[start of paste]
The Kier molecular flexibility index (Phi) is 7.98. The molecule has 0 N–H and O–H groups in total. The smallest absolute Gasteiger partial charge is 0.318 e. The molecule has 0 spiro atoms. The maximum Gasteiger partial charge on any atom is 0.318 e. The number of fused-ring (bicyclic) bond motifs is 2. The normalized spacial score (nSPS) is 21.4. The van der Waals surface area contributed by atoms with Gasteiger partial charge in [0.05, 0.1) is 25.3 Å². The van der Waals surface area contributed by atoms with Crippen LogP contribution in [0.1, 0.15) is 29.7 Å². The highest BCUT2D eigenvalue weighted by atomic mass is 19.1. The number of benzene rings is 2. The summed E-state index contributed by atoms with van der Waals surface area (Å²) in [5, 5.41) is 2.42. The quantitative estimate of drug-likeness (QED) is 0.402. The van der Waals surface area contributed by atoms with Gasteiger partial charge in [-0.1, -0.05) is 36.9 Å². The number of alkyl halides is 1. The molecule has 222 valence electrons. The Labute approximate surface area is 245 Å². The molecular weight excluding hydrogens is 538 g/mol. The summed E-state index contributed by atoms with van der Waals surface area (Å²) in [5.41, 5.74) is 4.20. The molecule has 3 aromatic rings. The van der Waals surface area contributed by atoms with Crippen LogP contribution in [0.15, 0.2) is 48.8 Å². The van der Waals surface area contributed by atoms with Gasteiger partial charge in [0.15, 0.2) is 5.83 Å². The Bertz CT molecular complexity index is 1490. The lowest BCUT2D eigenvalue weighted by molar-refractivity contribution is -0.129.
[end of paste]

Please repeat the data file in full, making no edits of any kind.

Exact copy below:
The Kier molecular flexibility index (Phi) is 7.98. The molecule has 0 N–H and O–H groups in total. The smallest absolute Gasteiger partial charge is 0.318 e. The molecule has 0 spiro atoms. The maximum Gasteiger partial charge on any atom is 0.318 e. The number of fused-ring (bicyclic) bond motifs is 2. The normalized spacial score (nSPS) is 21.4. The van der Waals surface area contributed by atoms with Gasteiger partial charge in [0.05, 0.1) is 25.3 Å². The van der Waals surface area contributed by atoms with Crippen LogP contribution in [0.1, 0.15) is 29.7 Å². The highest BCUT2D eigenvalue weighted by atomic mass is 19.1. The number of benzene rings is 2. The summed E-state index contributed by atoms with van der Waals surface area (Å²) in [5, 5.41) is 2.42. The quantitative estimate of drug-likeness (QED) is 0.402. The van der Waals surface area contributed by atoms with Gasteiger partial charge in [-0.1, -0.05) is 36.9 Å². The number of alkyl halides is 1. The molecule has 222 valence electrons. The Labute approximate surface area is 245 Å². The molecular weight excluding hydrogens is 538 g/mol. The summed E-state index contributed by atoms with van der Waals surface area (Å²) in [5.41, 5.74) is 4.20. The molecule has 3 aromatic rings. The van der Waals surface area contributed by atoms with Crippen LogP contribution in [0.15, 0.2) is 48.8 Å². The van der Waals surface area contributed by atoms with Gasteiger partial charge in [0.15, 0.2) is 5.83 Å². The Bertz CT molecular complexity index is 1490. The lowest BCUT2D eigenvalue weighted by molar-refractivity contribution is -0.129.